Today, a few Nahe Valley vintners have begun the process of exporting their wines, a timely decision given the reemergence of better quality German wines. It is a delight to offer our International Series Members the wines of Winegut Sitzius, one of Nahe Valley’s premier growers and vintners.

  1. Sitzius
    2010 Riesling


    Exclusive Selection
    id: 1024
  2. Sitzius
    2009 Proprietary Red Blend


    Exclusive Import
    id: 1025
  3. Sitzius
    2008 Pinot Noir


    Exclusive Import
    id: 1026

Wilhelm and Sonja Sitzius - a husband and wife winemaking team

It is somewhat unique to have a husband/wife tandem serve as winemakers at a particular estate. This is the case with Winegut Sitzius, where both Wilhelm and Sonja Sitzius have degrees in winemaking. Both attended the renowned university at nearby Bad Kreuznach and received their winemaking degrees after six years of study. Both must agree on the final blends for their wines. Also, Wilhelm declared in a recent interview that his wife has an excellent palate for what they desire in their wines.

Wilhelm Sitzius and his State-of-the-Art, Nahe Valley Winery

At 57 year young, Wilhelm Sitzius is an affable German winery owner who believes his English is poorer than it actually is. He is a delightful chap who is devoted to his small winery and its production of high quality wines from the tiny Nahe Valley is Southeastern Germany. His property, and, arguably the winery, dates all the way back to 1560, when his ancestors grew grapes and raised cattle and farm animals like many other families in the area.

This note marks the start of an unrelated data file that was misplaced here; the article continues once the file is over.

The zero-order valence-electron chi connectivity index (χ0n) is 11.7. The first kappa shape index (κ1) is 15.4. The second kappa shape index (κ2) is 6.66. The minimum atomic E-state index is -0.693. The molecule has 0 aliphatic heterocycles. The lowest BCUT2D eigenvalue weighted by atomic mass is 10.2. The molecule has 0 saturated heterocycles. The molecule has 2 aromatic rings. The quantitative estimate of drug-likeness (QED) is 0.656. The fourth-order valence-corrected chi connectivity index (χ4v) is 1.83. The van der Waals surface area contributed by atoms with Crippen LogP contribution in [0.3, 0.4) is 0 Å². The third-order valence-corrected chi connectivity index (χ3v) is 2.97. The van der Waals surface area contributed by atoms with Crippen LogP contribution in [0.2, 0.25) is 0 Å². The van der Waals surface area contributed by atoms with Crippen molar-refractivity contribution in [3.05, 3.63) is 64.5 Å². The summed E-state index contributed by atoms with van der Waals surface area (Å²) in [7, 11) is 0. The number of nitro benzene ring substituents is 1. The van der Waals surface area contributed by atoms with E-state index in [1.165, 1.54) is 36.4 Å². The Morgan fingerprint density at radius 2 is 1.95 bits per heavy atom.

Wilhelm Sitzius is the 13th generation of his family to live on his estate, which today comprises some 16 hectares (approximately 22.5 acres), about an average size for a Nahe Valley Winery. Weingut Sitzius produces around 8,400 cases each year, again about average for most small producers of the area. Both Wilhelm and his attractive wife Sonja, 55, are winemakers and their operation is a family affair. Additional fruit comes from a number of vineyards around the small villages of Oberhausen, Neiderhausen and Langenlonsheim. Some of the vineyards have been in either Wilhelm or Sonja’s families for centuries.

‘The Nahe Valley (see Wine Region) is most distinct from the other wine producing areas,” Sitzius explained. ‘Our natural soils make us completely different. In the Mosel there is only one soil. So, too, is the Rhine---one spoil. In the Nahe there are perhaps fifty different soils due to the volcanic actions over the last 450 million years. The turbulence has produced numerous pockets of great soils that allow us to grow varietals that prosper in such environments. The end result is that we have the ability to make some marvelous wines.”